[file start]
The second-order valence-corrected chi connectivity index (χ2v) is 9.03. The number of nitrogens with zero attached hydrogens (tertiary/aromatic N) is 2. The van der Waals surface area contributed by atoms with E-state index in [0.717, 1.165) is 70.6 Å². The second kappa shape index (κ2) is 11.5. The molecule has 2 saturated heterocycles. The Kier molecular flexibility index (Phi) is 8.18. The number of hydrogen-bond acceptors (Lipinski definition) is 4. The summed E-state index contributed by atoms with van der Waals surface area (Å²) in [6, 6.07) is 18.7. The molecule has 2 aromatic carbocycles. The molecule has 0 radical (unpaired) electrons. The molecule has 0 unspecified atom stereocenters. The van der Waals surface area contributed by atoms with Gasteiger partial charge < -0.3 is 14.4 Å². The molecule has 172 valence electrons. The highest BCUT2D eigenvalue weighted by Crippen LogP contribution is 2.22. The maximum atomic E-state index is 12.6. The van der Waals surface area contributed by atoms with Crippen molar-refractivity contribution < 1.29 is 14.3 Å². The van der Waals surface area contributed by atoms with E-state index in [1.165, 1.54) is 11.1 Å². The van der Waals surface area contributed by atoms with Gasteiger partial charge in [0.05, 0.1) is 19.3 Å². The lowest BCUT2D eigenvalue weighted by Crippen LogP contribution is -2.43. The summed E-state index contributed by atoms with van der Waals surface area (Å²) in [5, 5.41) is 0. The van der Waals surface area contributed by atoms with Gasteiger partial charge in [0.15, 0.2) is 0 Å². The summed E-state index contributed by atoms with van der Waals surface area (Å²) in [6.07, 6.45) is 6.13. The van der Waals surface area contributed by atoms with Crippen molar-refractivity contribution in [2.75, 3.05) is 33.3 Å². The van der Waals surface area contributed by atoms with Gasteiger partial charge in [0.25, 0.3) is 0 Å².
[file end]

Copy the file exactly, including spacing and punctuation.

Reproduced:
The second-order valence-corrected chi connectivity index (χ2v) is 9.03. The number of nitrogens with zero attached hydrogens (tertiary/aromatic N) is 2. The van der Waals surface area contributed by atoms with E-state index in [0.717, 1.165) is 70.6 Å². The second kappa shape index (κ2) is 11.5. The molecule has 2 saturated heterocycles. The Kier molecular flexibility index (Phi) is 8.18. The number of hydrogen-bond acceptors (Lipinski definition) is 4. The summed E-state index contributed by atoms with van der Waals surface area (Å²) in [6, 6.07) is 18.7. The molecule has 2 aromatic carbocycles. The molecule has 0 radical (unpaired) electrons. The molecule has 0 unspecified atom stereocenters. The van der Waals surface area contributed by atoms with Gasteiger partial charge < -0.3 is 14.4 Å². The molecule has 172 valence electrons. The highest BCUT2D eigenvalue weighted by Crippen LogP contribution is 2.22. The maximum atomic E-state index is 12.6. The van der Waals surface area contributed by atoms with Crippen molar-refractivity contribution < 1.29 is 14.3 Å². The van der Waals surface area contributed by atoms with E-state index in [1.165, 1.54) is 11.1 Å². The van der Waals surface area contributed by atoms with Gasteiger partial charge in [0.05, 0.1) is 19.3 Å². The lowest BCUT2D eigenvalue weighted by Crippen LogP contribution is -2.43. The summed E-state index contributed by atoms with van der Waals surface area (Å²) in [5, 5.41) is 0. The van der Waals surface area contributed by atoms with Gasteiger partial charge in [0.15, 0.2) is 0 Å². The summed E-state index contributed by atoms with van der Waals surface area (Å²) in [6.07, 6.45) is 6.13. The van der Waals surface area contributed by atoms with Crippen molar-refractivity contribution in [2.75, 3.05) is 33.3 Å². The van der Waals surface area contributed by atoms with Gasteiger partial charge in [0.25, 0.3) is 0 Å².